When I first heard the news that a Chareidi woman had signed up to be on the Meretz party list, I dismissed it as a joke. After all, the definition of "being religious" is very loose. It was possible that this woman used to be Chareidi and still kept a semblance of observance, or perhaps she insisted on going to shul more than once a year.
But it seems that Tzvia Greenfield still considers herself a genuine, card carrying member of the Chareidi community. Somewhere along the line she became convinced that the Meretz agenda best reflected her Chareidi values and decided it was time to make a stand.
Well, as I and many others have noted, there's plenty wrong in the Chareidi community that needs fixing and speaking out about but I don't think joining Meretz is the way to do it.
As Tali Farkash notes, being Chareidi isn't simply about not having a television in your home or wearing a bad wig in public. It goes far beyond that:
Many people, including me, fail to understand how it is possible to bridge the gap between the views shared by Meretz voters, who believe that the Bible is a collection of folklore tales, and haredim who believe it is the divine word of God.
But on the brink of the abyss between the two sides stands Tzvia, one foot here and the other there, and with impressive skill manages to feel like she is part of both sides at the same time.
It appears that a PhD in philosophy, like Greenfield has, is necessary in order to bridge this impossible gap.
To be honest, I do not presume to be able to put together complex sociological tests and determine the criteria for being a haredi. So, what was it that bothered me so much about Greenfield and made me label her a stranger to the haredi camp?
Well, I could live with the fact that she owns a dog as a pet, although with us fish and birds are more popular. I can also forgive the television set at her house. Many good haredim own one, although I will never let one cross my doorstep. I can live with her definition of the Zaka organization as "necrophilia lovers." Why be petty? Even her impression that haredi women are "ignorant creatures, baby-making machines" is insulting but not impossible to swallow.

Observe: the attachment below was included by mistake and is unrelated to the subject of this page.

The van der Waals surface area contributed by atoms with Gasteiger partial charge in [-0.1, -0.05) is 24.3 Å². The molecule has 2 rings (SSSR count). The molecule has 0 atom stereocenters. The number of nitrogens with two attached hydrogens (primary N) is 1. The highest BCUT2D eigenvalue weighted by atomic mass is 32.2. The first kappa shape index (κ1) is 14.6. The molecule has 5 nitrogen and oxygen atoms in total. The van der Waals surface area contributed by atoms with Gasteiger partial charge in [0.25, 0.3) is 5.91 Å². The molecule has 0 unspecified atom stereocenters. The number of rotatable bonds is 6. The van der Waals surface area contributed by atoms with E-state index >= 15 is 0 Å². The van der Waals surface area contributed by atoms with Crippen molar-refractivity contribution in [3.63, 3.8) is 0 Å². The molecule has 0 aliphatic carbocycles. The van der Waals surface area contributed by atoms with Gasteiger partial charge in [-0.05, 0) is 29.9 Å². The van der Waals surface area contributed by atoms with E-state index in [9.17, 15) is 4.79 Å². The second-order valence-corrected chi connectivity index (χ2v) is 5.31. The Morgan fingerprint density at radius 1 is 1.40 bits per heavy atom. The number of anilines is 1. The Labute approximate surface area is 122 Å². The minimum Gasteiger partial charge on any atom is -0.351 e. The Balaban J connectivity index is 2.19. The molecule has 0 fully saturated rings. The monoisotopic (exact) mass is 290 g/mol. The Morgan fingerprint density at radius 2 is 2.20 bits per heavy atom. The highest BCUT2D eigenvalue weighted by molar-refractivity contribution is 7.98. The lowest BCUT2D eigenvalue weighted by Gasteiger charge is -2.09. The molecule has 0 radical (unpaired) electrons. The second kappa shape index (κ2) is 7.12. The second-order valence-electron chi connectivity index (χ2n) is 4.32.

But neither I nor you, Tzvia, can sanction, in the name of God almighty, the desecration of the Shabbat, bringing illegitimate children into the world, homosexuality, abortions, and any other bone of contention between believers and heretics. Issues that are an inseparable part of your party's platform, and let me give you a little hint, Tzvia – they don't quite adhere to the Torah's views on these matters.
That is, to put it mildly, an understatement. From the examples brought in the article, it seems obvious that Greenfield's views on Judaism have become distorted through a hateful lens. To call Zaka members necrophiliacs may be accurate, but that's like calling surgeons knife-happy. Both focus on a characteristic of the group, remove it from its context and condemn it. Hardly a fair assessment amongst thinking people.
Perhaps Ms. Greenfield has had a falling out with her community but not her culture. She wishes to remain Chareidi but can't stand actual Chareidim. Perhaps she has concluded that it is impossible to effect change from within the community. After all, UTJ would never allow her on their election list. Again, this is not exceptional. My best friend in Israel is just such a person. However, although the Arabs like to say "the enemy of my enemy is my friend", we don't subscribe to such simplistic thinking. Our bloody history provides too much evidence of the incorrectness of that statement.
As Farkash notes, being Chareidi is a package deal. It includes accepting certain religious and political positions as part of the deal. Rejecting those positions costs you membership in the group.
If Ms. Greenfield has a problem with the Chareidi community she will not solve it by bringing in the enemy of her enemies. She will simply empower those enemies more and give them an unjustified hechsher for their anti-Jewish, anti-Israel views. Hardly worth what she might hope to accomplish.